By C.W. Emerson


Warning: dry gulch ahead

The soil is loose and will not hold

The weight of our engines

The heft, the warp and weft of us



I, too, come apart, shattered

By love in this time of warming

As ice to water rises, perilous

And luminous on ancient horizons.


Kilimanjaro weeps away its watershed

Ash rises over near and distant lands

And I disperse like dust,

Without source or destination

Blowing nowhere in the thick dry fog.


Until your beacon eyes

Blink in the far-off distance

And I begin to think we may survive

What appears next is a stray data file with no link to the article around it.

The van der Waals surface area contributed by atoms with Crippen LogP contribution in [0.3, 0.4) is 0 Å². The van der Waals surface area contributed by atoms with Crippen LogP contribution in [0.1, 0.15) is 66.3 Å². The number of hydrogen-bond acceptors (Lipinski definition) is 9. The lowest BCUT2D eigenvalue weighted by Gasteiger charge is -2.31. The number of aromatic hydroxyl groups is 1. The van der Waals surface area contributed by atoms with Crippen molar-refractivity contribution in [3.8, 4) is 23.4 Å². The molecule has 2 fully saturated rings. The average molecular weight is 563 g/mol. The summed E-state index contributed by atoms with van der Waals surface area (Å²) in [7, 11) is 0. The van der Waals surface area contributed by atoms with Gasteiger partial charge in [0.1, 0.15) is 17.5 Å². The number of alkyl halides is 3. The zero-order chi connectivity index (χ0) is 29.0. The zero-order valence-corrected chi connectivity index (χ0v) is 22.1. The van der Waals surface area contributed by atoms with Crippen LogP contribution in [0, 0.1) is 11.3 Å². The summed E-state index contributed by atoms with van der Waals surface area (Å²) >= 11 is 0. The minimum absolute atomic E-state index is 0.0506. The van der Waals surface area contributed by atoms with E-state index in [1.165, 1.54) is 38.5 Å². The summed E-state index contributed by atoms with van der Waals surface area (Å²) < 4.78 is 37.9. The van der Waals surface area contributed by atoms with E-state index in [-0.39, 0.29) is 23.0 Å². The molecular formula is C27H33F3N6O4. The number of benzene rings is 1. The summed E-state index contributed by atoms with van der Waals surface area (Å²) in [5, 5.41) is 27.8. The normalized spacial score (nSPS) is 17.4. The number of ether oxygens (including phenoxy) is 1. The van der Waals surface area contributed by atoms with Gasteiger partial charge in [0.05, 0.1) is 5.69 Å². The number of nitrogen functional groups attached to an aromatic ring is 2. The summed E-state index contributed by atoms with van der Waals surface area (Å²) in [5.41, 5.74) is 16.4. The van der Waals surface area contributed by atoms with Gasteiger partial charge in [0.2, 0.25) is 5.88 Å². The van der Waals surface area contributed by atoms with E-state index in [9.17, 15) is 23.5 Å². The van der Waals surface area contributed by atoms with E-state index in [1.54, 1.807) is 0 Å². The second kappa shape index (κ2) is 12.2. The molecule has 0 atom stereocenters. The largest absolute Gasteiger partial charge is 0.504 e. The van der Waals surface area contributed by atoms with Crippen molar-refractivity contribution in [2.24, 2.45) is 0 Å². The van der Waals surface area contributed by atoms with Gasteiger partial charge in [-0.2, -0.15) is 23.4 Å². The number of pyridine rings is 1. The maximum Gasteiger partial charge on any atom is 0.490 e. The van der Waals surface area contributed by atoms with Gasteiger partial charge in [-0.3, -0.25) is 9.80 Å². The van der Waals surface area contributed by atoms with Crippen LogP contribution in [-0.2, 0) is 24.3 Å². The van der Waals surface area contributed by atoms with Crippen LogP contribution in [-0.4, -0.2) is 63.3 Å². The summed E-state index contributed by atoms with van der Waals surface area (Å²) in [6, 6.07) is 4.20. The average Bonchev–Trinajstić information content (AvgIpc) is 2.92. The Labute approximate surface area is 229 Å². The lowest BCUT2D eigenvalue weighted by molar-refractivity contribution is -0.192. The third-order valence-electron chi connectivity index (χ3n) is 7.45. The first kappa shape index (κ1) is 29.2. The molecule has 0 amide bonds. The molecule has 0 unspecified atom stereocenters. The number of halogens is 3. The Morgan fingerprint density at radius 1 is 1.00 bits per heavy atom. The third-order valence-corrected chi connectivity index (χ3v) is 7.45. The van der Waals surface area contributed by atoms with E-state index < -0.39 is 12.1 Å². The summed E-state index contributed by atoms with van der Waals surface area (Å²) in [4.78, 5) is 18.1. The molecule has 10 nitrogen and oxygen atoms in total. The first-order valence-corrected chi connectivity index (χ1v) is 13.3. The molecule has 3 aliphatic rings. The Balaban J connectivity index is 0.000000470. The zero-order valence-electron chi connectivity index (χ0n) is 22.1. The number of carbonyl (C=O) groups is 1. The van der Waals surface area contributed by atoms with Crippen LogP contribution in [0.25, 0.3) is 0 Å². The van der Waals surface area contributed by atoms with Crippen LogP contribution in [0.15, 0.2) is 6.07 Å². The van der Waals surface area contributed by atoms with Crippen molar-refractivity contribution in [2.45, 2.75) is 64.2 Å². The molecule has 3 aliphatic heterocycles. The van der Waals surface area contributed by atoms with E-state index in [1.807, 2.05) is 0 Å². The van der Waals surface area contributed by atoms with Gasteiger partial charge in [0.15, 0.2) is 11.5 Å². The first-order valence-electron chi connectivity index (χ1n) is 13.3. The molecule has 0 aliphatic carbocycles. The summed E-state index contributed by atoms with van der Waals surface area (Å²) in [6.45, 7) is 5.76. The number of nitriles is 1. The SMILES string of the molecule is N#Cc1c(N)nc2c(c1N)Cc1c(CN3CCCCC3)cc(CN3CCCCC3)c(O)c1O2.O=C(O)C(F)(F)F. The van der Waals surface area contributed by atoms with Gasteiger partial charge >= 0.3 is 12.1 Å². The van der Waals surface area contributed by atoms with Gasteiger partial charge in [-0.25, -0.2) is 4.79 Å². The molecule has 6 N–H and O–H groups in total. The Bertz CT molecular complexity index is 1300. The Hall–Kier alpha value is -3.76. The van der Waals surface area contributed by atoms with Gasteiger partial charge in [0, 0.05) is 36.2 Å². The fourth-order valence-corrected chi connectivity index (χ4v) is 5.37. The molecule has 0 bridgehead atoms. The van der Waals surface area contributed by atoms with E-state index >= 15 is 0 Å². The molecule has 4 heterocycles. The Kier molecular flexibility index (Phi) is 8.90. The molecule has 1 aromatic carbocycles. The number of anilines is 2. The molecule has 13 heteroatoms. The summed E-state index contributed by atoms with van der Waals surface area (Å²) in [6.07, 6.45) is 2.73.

This crystal night, this sightless dawn.


As we, the desiccated masses,

Merge with molecules of rain

We fall into wetlands that have waited for rebirth.

We sing in the starlight

And wonder at the possible.


We wring the water from each other’s tangled hair

And stare into Gaia’s blue-green eye,

While life and hope take root in the muck below

We raise our heads, entangle our hearts

And walk headlong into the Mother’s new day.


C.W. Emerson is a licensed clinical psychologist in California and has been actively writing poetry for the last twenty years.  His personal and clinical interests are subsumed into his work, and include notions of time, space, and embodiment, as well as the existential concerns of love, death, will, meaning, and freedom.  CW studies with Laurel Ann Bogen in Los Angeles.

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